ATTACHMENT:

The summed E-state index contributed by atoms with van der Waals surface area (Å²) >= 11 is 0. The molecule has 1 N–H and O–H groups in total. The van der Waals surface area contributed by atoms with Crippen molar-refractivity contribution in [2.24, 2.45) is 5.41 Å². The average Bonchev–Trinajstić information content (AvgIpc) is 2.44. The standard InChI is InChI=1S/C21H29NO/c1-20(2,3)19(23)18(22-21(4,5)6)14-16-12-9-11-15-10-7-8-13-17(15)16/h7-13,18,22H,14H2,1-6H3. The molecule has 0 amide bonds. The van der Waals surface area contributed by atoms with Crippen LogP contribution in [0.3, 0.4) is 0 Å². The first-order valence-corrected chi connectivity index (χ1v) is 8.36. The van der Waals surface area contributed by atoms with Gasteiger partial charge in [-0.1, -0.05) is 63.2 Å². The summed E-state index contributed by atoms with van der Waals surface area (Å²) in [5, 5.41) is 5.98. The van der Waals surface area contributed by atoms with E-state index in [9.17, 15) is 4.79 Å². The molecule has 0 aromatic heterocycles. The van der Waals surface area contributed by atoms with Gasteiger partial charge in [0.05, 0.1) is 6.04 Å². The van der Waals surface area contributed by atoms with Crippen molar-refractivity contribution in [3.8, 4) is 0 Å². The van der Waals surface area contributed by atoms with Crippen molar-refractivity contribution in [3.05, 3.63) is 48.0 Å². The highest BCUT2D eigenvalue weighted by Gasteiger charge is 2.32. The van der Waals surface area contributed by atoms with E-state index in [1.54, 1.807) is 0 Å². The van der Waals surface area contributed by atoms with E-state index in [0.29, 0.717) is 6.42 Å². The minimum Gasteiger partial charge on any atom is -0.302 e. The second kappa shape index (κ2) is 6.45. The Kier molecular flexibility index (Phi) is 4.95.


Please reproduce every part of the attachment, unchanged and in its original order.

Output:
The summed E-state index contributed by atoms with van der Waals surface area (Å²) >= 11 is 0. The molecule has 1 N–H and O–H groups in total. The van der Waals surface area contributed by atoms with Crippen molar-refractivity contribution in [2.24, 2.45) is 5.41 Å². The average Bonchev–Trinajstić information content (AvgIpc) is 2.44. The standard InChI is InChI=1S/C21H29NO/c1-20(2,3)19(23)18(22-21(4,5)6)14-16-12-9-11-15-10-7-8-13-17(15)16/h7-13,18,22H,14H2,1-6H3. The molecule has 0 amide bonds. The van der Waals surface area contributed by atoms with Crippen LogP contribution in [0.3, 0.4) is 0 Å². The first-order valence-corrected chi connectivity index (χ1v) is 8.36. The van der Waals surface area contributed by atoms with Gasteiger partial charge in [-0.1, -0.05) is 63.2 Å². The summed E-state index contributed by atoms with van der Waals surface area (Å²) in [5, 5.41) is 5.98. The van der Waals surface area contributed by atoms with E-state index in [9.17, 15) is 4.79 Å². The molecule has 0 aromatic heterocycles. The van der Waals surface area contributed by atoms with Gasteiger partial charge in [0.05, 0.1) is 6.04 Å². The van der Waals surface area contributed by atoms with Crippen molar-refractivity contribution in [3.8, 4) is 0 Å². The van der Waals surface area contributed by atoms with Crippen molar-refractivity contribution in [3.05, 3.63) is 48.0 Å². The highest BCUT2D eigenvalue weighted by Gasteiger charge is 2.32. The van der Waals surface area contributed by atoms with E-state index in [1.54, 1.807) is 0 Å². The van der Waals surface area contributed by atoms with E-state index in [0.29, 0.717) is 6.42 Å². The minimum Gasteiger partial charge on any atom is -0.302 e. The second kappa shape index (κ2) is 6.45. The Kier molecular flexibility index (Phi) is 4.95.